Subjects -> HEALTH AND SAFETY (Total: 1499 journals)
    - CIVIL DEFENSE (22 journals)
    - DRUG ABUSE AND ALCOHOLISM (86 journals)
    - HEALTH AND SAFETY (697 journals)
    - HEALTH FACILITIES AND ADMINISTRATION (385 journals)
    - OCCUPATIONAL HEALTH AND SAFETY (106 journals)
    - PHYSICAL FITNESS AND HYGIENE (121 journals)
    - WOMEN'S HEALTH (82 journals)

PHYSICAL FITNESS AND HYGIENE (121 journals)                     

Showing 1 - 121 of 121 Journals sorted alphabetically
ACSMs Health & Fitness Journal     Full-text available via subscription   (Followers: 15)
Acta Facultatis Educationis Physicae Universitatis Comenianae     Open Access   (Followers: 4)
Acta Kinesiologiae Universitatis Tartuensis     Open Access   (Followers: 1)
ACTIVE : Journal of Physical Education, Sport, Health and Recreation     Open Access   (Followers: 29)
Adapted Physical Activity Quarterly     Hybrid Journal   (Followers: 5)
African Journal for Physical, Health Education, Recreation and Dance     Full-text available via subscription   (Followers: 7)
Ágora para la Educación Física y el Deporte     Open Access  
Al.Qadisiya journal for the Sciences of Physical Education     Open Access   (Followers: 1)
American Journal of Sexuality Education     Hybrid Journal   (Followers: 4)
Annals of Applied Sport Science     Open Access   (Followers: 10)
Annals of Work Exposures and Health     Hybrid Journal   (Followers: 36)
Applied Physiology, Nutrition and Metabolism     Hybrid Journal   (Followers: 33)
Apunts. Medicina de l'Esport     Full-text available via subscription   (Followers: 1)
Archives of Exercise in Health and Disease     Open Access   (Followers: 7)
Arquivos de Ciências do Esporte     Open Access  
Arquivos em Movimento     Open Access   (Followers: 1)
Arrancada     Open Access   (Followers: 1)
Athletic Training & Sports Health Care     Full-text available via subscription   (Followers: 23)
BMC Obesity     Open Access   (Followers: 8)
BMC Sports Science, Medicine and Rehabilitation     Open Access   (Followers: 34)
Childhood Obesity     Hybrid Journal   (Followers: 24)
Clinical Journal of Sport Medicine     Hybrid Journal   (Followers: 35)
Comparative Exercise Physiology     Hybrid Journal   (Followers: 23)
Cultura, Ciencia y Deporte     Open Access   (Followers: 2)
Eating and Weight Disorders - Studies on Anorexia, Bulimia and Obesity     Hybrid Journal   (Followers: 22)
Environmental Health and Preventive Medicine     Open Access   (Followers: 4)
Éthique & Santé     Full-text available via subscription  
Fat Studies : An Interdisciplinary Journal of Body Weight and Society     Partially Free   (Followers: 3)
Fisioterapia em Movimento     Open Access  
Fitness & Performance Journal     Open Access   (Followers: 3)
Food Science and Human Wellness     Open Access   (Followers: 5)
Frontiers in Sports and Active Living     Open Access   (Followers: 1)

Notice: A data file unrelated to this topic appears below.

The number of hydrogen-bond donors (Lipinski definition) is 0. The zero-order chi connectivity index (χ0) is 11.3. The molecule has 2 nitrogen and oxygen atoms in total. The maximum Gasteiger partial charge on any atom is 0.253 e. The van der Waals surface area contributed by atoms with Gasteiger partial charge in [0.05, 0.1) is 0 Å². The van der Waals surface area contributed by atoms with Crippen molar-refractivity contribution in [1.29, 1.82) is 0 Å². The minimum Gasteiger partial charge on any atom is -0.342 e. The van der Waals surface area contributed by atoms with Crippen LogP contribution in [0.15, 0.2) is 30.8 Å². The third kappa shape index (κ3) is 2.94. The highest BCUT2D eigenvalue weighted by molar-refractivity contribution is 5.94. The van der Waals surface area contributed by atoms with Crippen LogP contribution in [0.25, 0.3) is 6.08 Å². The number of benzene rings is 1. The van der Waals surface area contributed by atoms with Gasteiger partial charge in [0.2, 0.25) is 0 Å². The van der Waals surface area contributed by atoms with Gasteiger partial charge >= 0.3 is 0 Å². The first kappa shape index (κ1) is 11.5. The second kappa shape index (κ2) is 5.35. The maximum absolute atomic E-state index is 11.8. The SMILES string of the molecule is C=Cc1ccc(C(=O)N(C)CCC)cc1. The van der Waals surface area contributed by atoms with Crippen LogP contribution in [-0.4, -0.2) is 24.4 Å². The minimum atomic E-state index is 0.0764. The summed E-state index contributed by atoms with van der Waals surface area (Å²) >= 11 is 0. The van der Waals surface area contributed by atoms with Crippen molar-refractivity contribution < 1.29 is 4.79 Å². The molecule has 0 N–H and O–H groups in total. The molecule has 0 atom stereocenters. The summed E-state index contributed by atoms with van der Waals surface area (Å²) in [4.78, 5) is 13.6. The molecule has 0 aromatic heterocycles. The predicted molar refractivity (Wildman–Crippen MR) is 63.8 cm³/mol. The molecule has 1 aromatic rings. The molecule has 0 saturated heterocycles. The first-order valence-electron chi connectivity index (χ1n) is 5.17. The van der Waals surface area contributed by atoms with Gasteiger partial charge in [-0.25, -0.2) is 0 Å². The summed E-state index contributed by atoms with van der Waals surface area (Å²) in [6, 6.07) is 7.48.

Gelanggang Pendidikan Jasmani Indonesia     Open Access  
German Journal of Exercise and Sport Research : Sportwissenschaft     Hybrid Journal   (Followers: 4)
Geron     Full-text available via subscription  
Global Journal of Health and Physical Education Pedagogy     Full-text available via subscription   (Followers: 2)
Health and Quality of Life Outcomes     Open Access   (Followers: 15)
Health Education Journal     Hybrid Journal   (Followers: 17)
Health Marketing Quarterly     Hybrid Journal   (Followers: 3)
Health Physics     Hybrid Journal   (Followers: 7)
Home Healthcare Now     Hybrid Journal   (Followers: 5)
Human Movement     Open Access   (Followers: 14)
Human Movement Science     Hybrid Journal   (Followers: 17)
IISE Transactions on Occupational Ergonomics and Human Factors     Hybrid Journal  
Indonesia Performance Journal     Open Access  
İnönü Üniversitesi Beden Eğitimi ve Spor Bilimleri Dergisi     Open Access  
International Journal for Vitamin and Nutrition Research     Hybrid Journal   (Followers: 10)
International Journal of Applied Exercise Physiology     Open Access   (Followers: 55)
International Journal of Athletic Therapy & Training     Hybrid Journal   (Followers: 15)
International Journal of Behavioral Nutrition and Physical Activity     Open Access   (Followers: 30)
International Journal of Men's Health     Full-text available via subscription   (Followers: 4)
International Journal of Obesity     Hybrid Journal   (Followers: 91)
International Journal of Obesity Supplements     Full-text available via subscription   (Followers: 8)
International Journal of Qualitative Studies on Health and Well-Being     Open Access   (Followers: 20)
International Journal of Spa and Wellness     Hybrid Journal  
International Journal of Sport, Exercise & Training Sciences     Open Access   (Followers: 2)
International Journal of Yoga     Open Access   (Followers: 15)
Isokinetics and Exercise Science     Hybrid Journal   (Followers: 12)
Journal of American College Health     Hybrid Journal   (Followers: 4)
Journal of Bioenergetics and Biomembranes     Hybrid Journal   (Followers: 1)
Journal of Human Performance in Extreme Environments     Open Access   (Followers: 2)
Journal of Human Sport and Exercise     Open Access   (Followers: 19)